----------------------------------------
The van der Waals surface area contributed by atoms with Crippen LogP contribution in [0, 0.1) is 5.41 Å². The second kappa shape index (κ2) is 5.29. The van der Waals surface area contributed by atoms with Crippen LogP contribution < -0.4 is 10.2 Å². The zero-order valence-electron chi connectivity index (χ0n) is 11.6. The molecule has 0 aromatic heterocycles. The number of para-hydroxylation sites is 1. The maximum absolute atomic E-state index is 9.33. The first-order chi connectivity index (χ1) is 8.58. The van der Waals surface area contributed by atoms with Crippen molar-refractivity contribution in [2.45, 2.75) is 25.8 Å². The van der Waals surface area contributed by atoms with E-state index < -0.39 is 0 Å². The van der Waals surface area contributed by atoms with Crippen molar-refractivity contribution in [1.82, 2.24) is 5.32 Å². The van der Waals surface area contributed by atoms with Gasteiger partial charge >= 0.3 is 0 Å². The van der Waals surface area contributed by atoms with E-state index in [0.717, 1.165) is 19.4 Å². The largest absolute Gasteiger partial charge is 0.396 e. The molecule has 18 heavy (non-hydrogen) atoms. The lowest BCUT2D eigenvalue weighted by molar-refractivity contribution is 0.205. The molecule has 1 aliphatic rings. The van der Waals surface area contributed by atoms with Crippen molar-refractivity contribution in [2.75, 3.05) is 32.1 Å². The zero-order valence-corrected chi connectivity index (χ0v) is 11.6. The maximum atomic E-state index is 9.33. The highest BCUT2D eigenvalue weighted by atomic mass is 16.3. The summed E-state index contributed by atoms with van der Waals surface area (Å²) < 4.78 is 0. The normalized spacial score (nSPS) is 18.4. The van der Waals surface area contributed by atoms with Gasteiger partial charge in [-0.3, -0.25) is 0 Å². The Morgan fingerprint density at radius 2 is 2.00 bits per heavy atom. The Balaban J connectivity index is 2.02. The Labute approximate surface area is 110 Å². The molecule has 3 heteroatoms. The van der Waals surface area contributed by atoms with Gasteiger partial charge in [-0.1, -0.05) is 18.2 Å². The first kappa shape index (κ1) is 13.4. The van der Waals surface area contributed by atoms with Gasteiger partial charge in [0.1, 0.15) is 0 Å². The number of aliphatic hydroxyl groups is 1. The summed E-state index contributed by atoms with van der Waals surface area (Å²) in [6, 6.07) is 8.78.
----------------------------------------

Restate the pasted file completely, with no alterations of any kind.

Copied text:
The van der Waals surface area contributed by atoms with Crippen LogP contribution in [0, 0.1) is 5.41 Å². The second kappa shape index (κ2) is 5.29. The van der Waals surface area contributed by atoms with Crippen LogP contribution < -0.4 is 10.2 Å². The zero-order valence-electron chi connectivity index (χ0n) is 11.6. The molecule has 0 aromatic heterocycles. The number of para-hydroxylation sites is 1. The maximum absolute atomic E-state index is 9.33. The first-order chi connectivity index (χ1) is 8.58. The van der Waals surface area contributed by atoms with Crippen molar-refractivity contribution in [2.45, 2.75) is 25.8 Å². The van der Waals surface area contributed by atoms with E-state index < -0.39 is 0 Å². The van der Waals surface area contributed by atoms with Crippen molar-refractivity contribution in [1.82, 2.24) is 5.32 Å². The van der Waals surface area contributed by atoms with Gasteiger partial charge >= 0.3 is 0 Å². The van der Waals surface area contributed by atoms with E-state index in [0.717, 1.165) is 19.4 Å². The largest absolute Gasteiger partial charge is 0.396 e. The molecule has 18 heavy (non-hydrogen) atoms. The lowest BCUT2D eigenvalue weighted by molar-refractivity contribution is 0.205. The molecule has 1 aliphatic rings. The van der Waals surface area contributed by atoms with Crippen molar-refractivity contribution in [2.75, 3.05) is 32.1 Å². The zero-order valence-corrected chi connectivity index (χ0v) is 11.6. The maximum atomic E-state index is 9.33. The highest BCUT2D eigenvalue weighted by atomic mass is 16.3. The summed E-state index contributed by atoms with van der Waals surface area (Å²) < 4.78 is 0. The normalized spacial score (nSPS) is 18.4. The van der Waals surface area contributed by atoms with Gasteiger partial charge in [-0.3, -0.25) is 0 Å². The Morgan fingerprint density at radius 2 is 2.00 bits per heavy atom. The Balaban J connectivity index is 2.02. The Labute approximate surface area is 110 Å². The molecule has 3 heteroatoms. The van der Waals surface area contributed by atoms with Gasteiger partial charge in [-0.1, -0.05) is 18.2 Å². The first kappa shape index (κ1) is 13.4. The van der Waals surface area contributed by atoms with Gasteiger partial charge in [0.1, 0.15) is 0 Å². The number of aliphatic hydroxyl groups is 1. The summed E-state index contributed by atoms with van der Waals surface area (Å²) in [6, 6.07) is 8.78.